Bored investors wait for something to happen to Hong Kong's lacklustre market
'You could close the Hong Kong market and no one would notice,' says one investor
The Hang Seng Index is locked in a tight 2,000-point trading range, creating apathy about Hong Kong equities.
"February has gone incredibly flat incredibly quickly, and [the Hang Seng Index] is extremely range-bound," said Andy Maynard, a global head of trading and execution at CLSA. "My clients are sitting on their hands … we are in a state of real boredom."
Another brokerage executive said: "You could close the Hong Kong market and no one would notice."
Since the beginning of last year, the Hang Seng Index has closed between the 21,500 and 23,500-point levels 79 per cent of the time.
The lacklustre performance is at odds with global markets. Share prices in Japan, Europe and the United States have been buoyant lately, and certainly more dynamic than Hong Kong equities. The S&P 500 Index of US stocks hit a record last week and the technology-heavy Nasdaq touched a 14-year high.
Mainland China is often cited as the root cause of Hong Kong's flatness. Mainland stocks account for just over half the weighting of the Hang Seng Index, and investors have been struggling to get a read on the mainland market in the context of slowing economic growth and, conceivably, a brewing banking crisis.
Steven Sun, the head of China equity strategy at HSBC, said there was more than 10 trillion yuan (HK$12.6 trillion) in bonds and trust instruments maturing in the mainland market this year.
This is placing huge demand on credit supply just as regulators are tightening liquidity. This has already led to higher credit costs, reflected in rising bond yields, which is contributing to the slowdown in the mainland economy.
The larger fear is that a string of defaults will scare investors out of debt markets entirely, shutting down credit supply in the bond and trust markets, triggering more defaults and a full-blown crisis.
Chinese equities also have their supporters who note that the price-earnings ratio for the H-share index is 46 per cent below its 10-year average. They say that even if mainland economic growth were to slip to 5 per cent, it would still be exceptional.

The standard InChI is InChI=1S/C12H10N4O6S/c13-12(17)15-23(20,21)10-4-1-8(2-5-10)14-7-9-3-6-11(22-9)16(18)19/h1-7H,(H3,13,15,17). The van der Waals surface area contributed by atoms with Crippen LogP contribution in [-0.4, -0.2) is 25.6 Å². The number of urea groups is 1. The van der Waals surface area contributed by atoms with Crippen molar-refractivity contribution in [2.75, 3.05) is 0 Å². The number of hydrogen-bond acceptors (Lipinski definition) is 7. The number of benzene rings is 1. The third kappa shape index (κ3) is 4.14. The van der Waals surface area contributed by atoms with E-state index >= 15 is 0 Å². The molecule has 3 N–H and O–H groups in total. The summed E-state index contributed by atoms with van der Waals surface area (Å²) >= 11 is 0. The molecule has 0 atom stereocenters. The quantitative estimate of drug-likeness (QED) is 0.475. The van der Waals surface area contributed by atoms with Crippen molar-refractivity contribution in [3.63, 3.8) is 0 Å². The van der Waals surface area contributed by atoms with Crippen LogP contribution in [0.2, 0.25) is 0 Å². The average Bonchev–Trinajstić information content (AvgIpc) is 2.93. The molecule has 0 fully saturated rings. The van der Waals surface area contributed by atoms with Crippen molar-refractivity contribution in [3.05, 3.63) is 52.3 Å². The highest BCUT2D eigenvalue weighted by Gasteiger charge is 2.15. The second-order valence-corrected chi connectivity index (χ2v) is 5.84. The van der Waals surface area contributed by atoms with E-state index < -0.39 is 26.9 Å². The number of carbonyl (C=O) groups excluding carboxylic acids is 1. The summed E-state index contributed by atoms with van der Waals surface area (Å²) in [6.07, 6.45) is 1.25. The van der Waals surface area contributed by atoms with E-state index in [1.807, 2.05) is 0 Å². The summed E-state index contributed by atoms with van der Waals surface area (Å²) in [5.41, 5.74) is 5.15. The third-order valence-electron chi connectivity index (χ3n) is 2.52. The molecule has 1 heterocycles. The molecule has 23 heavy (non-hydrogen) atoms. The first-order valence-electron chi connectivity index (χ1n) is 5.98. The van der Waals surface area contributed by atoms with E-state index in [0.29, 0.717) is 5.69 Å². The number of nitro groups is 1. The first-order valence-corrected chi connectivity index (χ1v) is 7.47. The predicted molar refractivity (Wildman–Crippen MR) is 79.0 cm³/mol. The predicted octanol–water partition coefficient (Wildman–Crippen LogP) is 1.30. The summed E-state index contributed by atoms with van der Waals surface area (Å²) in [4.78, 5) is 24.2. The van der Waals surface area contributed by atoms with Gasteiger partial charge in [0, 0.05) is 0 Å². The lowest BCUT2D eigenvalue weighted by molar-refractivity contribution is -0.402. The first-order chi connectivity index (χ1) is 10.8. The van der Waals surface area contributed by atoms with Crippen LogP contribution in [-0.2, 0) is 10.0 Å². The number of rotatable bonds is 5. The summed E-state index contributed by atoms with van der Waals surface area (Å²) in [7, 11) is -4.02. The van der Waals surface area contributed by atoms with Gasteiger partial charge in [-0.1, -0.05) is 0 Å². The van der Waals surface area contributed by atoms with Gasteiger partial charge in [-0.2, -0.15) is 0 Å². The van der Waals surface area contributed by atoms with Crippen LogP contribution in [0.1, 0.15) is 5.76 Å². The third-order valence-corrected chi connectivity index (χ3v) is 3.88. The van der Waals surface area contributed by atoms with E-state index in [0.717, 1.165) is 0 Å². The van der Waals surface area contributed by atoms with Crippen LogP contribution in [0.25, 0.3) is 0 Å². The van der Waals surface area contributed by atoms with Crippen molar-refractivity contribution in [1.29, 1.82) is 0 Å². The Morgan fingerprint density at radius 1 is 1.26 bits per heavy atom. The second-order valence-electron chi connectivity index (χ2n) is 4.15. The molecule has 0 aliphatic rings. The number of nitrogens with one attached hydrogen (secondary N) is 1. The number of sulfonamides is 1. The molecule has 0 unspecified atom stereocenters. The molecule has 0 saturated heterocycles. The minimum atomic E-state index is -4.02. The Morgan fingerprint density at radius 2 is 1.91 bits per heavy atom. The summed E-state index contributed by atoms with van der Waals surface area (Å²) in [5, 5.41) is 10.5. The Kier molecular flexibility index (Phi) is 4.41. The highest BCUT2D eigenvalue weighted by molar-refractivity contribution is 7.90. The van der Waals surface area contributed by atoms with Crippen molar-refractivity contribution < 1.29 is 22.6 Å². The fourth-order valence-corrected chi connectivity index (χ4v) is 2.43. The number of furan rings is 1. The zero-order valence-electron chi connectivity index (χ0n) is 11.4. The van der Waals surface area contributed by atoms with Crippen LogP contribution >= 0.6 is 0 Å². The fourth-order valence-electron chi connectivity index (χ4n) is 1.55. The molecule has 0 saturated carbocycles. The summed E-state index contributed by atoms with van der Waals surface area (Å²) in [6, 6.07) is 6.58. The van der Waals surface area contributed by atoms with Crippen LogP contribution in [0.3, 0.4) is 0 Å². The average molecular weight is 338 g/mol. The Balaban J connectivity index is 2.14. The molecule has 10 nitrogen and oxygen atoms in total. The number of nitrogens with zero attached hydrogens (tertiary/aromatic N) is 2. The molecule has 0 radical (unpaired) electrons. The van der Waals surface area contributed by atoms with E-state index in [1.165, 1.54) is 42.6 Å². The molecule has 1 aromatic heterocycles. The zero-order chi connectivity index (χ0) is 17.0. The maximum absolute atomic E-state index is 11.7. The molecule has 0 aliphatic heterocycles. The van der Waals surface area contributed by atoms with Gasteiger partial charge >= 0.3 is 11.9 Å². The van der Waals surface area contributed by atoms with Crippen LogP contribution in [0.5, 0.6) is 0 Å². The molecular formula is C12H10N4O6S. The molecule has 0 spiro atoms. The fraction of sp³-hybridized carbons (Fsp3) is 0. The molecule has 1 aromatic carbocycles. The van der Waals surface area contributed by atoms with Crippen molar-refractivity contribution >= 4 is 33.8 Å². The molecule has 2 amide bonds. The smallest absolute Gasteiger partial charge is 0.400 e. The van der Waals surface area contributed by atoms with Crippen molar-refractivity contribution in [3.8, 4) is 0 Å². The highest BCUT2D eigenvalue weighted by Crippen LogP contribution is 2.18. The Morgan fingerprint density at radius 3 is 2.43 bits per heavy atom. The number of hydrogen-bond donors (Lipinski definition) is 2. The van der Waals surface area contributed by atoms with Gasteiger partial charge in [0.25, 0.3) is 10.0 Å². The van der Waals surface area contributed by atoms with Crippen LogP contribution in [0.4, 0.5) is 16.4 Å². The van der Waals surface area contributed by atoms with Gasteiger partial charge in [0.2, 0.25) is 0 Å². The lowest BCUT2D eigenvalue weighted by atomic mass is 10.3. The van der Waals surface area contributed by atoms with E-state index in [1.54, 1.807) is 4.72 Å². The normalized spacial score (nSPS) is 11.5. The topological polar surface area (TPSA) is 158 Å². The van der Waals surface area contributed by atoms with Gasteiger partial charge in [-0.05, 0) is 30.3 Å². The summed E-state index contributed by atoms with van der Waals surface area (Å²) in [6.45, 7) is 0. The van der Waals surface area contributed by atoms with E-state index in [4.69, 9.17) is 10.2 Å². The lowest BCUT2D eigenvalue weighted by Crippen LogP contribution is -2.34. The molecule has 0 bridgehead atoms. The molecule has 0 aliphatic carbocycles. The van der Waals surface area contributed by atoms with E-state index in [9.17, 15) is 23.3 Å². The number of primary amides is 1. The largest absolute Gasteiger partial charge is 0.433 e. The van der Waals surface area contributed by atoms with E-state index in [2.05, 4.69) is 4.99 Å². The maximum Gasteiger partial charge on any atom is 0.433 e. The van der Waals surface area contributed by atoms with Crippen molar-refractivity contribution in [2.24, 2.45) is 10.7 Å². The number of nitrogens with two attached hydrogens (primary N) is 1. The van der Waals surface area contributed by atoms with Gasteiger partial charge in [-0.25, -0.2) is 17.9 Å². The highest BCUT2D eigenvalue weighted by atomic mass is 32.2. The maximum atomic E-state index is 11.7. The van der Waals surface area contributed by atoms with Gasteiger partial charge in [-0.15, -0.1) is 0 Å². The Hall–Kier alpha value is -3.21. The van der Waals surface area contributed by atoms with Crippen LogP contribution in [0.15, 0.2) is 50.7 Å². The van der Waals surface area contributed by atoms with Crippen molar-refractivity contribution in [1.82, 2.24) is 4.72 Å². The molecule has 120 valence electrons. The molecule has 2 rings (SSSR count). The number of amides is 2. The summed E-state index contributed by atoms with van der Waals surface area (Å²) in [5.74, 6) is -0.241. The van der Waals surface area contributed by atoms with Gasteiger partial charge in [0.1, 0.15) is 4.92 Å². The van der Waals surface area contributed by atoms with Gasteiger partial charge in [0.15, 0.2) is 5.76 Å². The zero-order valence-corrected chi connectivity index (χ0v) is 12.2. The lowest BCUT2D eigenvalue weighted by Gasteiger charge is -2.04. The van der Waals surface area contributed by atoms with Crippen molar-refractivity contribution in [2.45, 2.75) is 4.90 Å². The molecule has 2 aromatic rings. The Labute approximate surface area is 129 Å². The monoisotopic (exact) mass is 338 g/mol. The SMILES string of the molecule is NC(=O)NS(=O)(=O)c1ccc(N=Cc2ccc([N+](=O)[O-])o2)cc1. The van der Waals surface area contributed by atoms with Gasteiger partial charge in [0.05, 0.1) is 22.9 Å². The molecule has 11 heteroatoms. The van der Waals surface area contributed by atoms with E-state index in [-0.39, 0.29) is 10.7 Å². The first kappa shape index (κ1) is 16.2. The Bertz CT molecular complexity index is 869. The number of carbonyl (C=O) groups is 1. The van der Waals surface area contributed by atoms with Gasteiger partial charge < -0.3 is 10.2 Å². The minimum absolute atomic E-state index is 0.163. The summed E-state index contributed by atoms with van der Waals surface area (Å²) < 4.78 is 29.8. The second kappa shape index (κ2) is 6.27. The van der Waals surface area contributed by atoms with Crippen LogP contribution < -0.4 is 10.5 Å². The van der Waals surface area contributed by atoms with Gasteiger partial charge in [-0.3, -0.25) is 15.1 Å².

"The pressures are really showing up on the [purchasing managers' index] and now we have news of cuts in property prices," said Erwin Sanft, the head of China and Hong Kong equity research at Standard Chartered. "But by the middle of the year, we expect to see obvious signs of deflation, and that is when we will get a policy response. There are a lot of levers at the centre of government to prevent defaults."
Until the market slides into crisis, or bounces back on a big stimulus package or some other government intervention, investors are inclined to just sit tight.
"Either good news is going to come out and people will realise that the Chinese banking system will not implode, and you are talking about a once-in-a-decade valuation opportunity, or it will be the opposite," said Robert Jones, the head of FCL Advisory, which advises wealthy investors.
Mainland equities have been locked in a range-bound trading pattern since 2010. The common narrative told by analysts is that the economy has been grappling with excess liquidity following a 4 trillion yuan stimulus package announced by Beijing in 2009 in response to the global financial crisis. Banks lent heavily at the urging of the central government, and firms expanded quickly, thanks to easy credit.
Unlike developed markets in the West, where banks and companies have had to work through a painful period of retrenchment involving bankruptcies and high unemployment, the mainland economy has floated on an ocean of state-provided liquidity.
This has been reflected in the Chinese equities, which staged a massive rally in 2009 but have since drifted down.
"China is in a post-stimulus hangover. If [it] had not done the stimulus, we would have seen a more sustained rebound," Sanft said.
This has been reflected in declining volatility levels in the Hang Seng Index since 2007.
The pervasive view among analysts is that the market needs something big to reverse the softness, and that will either be a mainland equities market crisis or a big central government intervention, or both.